"As hangs the flexible line, so but inverted will stand the rigid arch." This dictum on structural forces, formulated by Robert Hooke in 1675, remains the basis for understanding both suspension bridges and masonry buildings. But as John Ochsendorf, assistant professor of architecture at MIT, explained in his Program in Science, Technology and Society colloquium, "Medieval Architectural Technology: New Lessons from Master Builders," on April 30, we can learn a lot from studying exactly why and under what loads the flexible line will keep hanging and the rigid arch will keep standing.
Ochsendorf studies historical design procedures in traditional structures, creates tools to analyze and assess the safety of masonry buildings and looks at what traditional building methods can teach modern architects and engineers about sustainability. He studied civil and environmental engineering under David Billington at Princeton and was able to study the work of medieval masons firsthand while completing his doctorate at King's College, Cambridge (United Kingdom).
His colloquium presentation opened with an image of the magnificent fan-vaulting on the ceiling of King's College Chapel (completed in 1515), which spans 42 feet and hovers 84 feet above the pavement, yet its constituent blocks are only four inches thick. "You'd be hard-pressed to find someone in the world (today) who could sign off on this and say this is a safe structure," he said. "If some architect, maybe an MIT graduate, proposed this geometryâ€¦almost no building code in the world would allow it to be built. And yet it's been standing for 500 years."
But such buildings do sometimes come down, as did the 13th-century Upper Church of Saint Francis in Assisi, Italy. It had stood for 700 years before September 1997, when its vault, weakened by an earthquake, was brought down by an aftershock. The collapse killed four people and destroyed priceless frescoes by Giotto and Cimabue. With the example of Assisi in mind, Ochsendorf said, "One of the questions of our research group is, 'Which one is next?'"
Along with his graduate students, Ochsendorf has been developing interactive tools to explore the geometries of different arches--work that he plans to continue next year as a fellow at the American Academy in Rome. Using these tools, you can move building elements around virtually, imitating the ravages of gravity, and show at what point a particular configuration becomes unstable. As part of his work in this area, he has collaborated in a Columbia University survey of Romanesque churches of the 10th and 11th centuries in the Bourbonnais region of central France, led by Professor Stephen Murray (see www.learn.columbia.edu/bourbonnais/). He looks for patterns in the churches' original layouts, noting which of these have failed over their millennium of existence.
History has a lot to teach us about technology transfer and the lack thereof, Ochsendorf noted. In 1532, Spanish conquistadors in Peru first encountered the long-span suspension bridges, built entirely out of vegetable fiber, that the Incas used to tie together their vast empire--"Hooke's chain," as Ochsendorf put it. The Spanish were so terrified of these bridges that, according to contemporary accounts, they crawled over them on hands and knees even as their horses and cannons passed across in safety.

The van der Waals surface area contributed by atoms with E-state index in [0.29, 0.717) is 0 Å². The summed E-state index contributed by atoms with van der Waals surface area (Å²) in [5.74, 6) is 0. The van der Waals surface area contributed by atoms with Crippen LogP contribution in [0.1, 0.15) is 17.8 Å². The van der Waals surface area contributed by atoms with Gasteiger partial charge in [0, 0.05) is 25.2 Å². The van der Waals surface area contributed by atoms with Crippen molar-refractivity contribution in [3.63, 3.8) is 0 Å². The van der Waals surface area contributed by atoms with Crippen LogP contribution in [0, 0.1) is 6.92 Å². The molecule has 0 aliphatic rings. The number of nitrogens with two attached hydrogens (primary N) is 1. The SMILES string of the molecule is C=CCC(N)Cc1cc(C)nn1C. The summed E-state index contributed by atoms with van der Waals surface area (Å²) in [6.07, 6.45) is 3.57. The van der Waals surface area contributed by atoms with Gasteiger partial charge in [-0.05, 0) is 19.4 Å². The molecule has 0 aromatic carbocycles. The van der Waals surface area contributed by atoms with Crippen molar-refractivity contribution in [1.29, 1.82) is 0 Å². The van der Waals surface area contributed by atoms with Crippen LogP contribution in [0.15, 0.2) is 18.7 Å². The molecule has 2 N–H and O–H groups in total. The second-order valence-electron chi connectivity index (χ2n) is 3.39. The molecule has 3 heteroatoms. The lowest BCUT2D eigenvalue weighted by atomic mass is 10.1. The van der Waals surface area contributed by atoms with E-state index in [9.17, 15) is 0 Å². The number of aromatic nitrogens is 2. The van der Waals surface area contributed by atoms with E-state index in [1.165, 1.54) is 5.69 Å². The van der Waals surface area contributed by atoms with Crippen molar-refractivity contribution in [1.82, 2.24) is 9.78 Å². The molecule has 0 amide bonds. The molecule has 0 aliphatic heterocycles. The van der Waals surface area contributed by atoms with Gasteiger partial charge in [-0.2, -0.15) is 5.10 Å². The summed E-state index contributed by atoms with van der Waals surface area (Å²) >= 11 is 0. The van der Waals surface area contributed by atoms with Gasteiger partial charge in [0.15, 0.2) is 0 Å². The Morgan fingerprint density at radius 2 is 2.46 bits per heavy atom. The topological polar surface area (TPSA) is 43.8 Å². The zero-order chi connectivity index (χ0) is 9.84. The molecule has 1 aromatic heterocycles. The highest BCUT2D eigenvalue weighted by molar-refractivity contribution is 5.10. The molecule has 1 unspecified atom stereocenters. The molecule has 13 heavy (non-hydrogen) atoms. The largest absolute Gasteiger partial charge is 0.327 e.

Ochsendorf believes that their fear sprang from incomprehension: This technology, based on tension rather than compression, was utterly at odds with their understanding of how the world worked. Spanish colonial attempts to use their familiar compression technology to span these deep Peruvian river valleys were failures, costly in materials and lives, while the Incan feat of suspension engineering would not be matched in the European sphere until the 19th century. (At MIT this semester, an undergraduate class in materials science is reproducing a small Incan suspension bridge near the Stata Center. See story.)
Ochsendorf believes that the masters responsible for these buildings have a lot to teach modern architects and engineers about sustainability in building design. It is no accident that older masonry buildings, built with traditional techniques and materials, survive earthquakes far better than modern ones, or that often the only buildings left standing in European cities bombed during World War II were the Gothic cathedrals.
Stability is one consideration; -resources are another. Architecture, he notes, is "waste in transit," and in our heavily built world, flimsy construction projects are burning through natural resources as never before. But the trend may be moving in the other direction.
Ochsendorf recently consulted on a new conference center in southern England. The client wanted a building that would last for 500 years, one that could be made with nontoxic local materials and have zero energy consumption. Ochsendorf's team brought in Spanish masons to make lightweight timbrel vaulting, made of tile and light mortar, that would support a "green" roof. The building was made with blocks of rammed local chalk. "We were concerned about our vaults, that if they put a modern riding mower on top it would be a nasty point load on our thin tile shell--they're only six inches thick," said Ochsendorf, "and the client said, 'Oh, that's not a problem. I'll use sheep.'"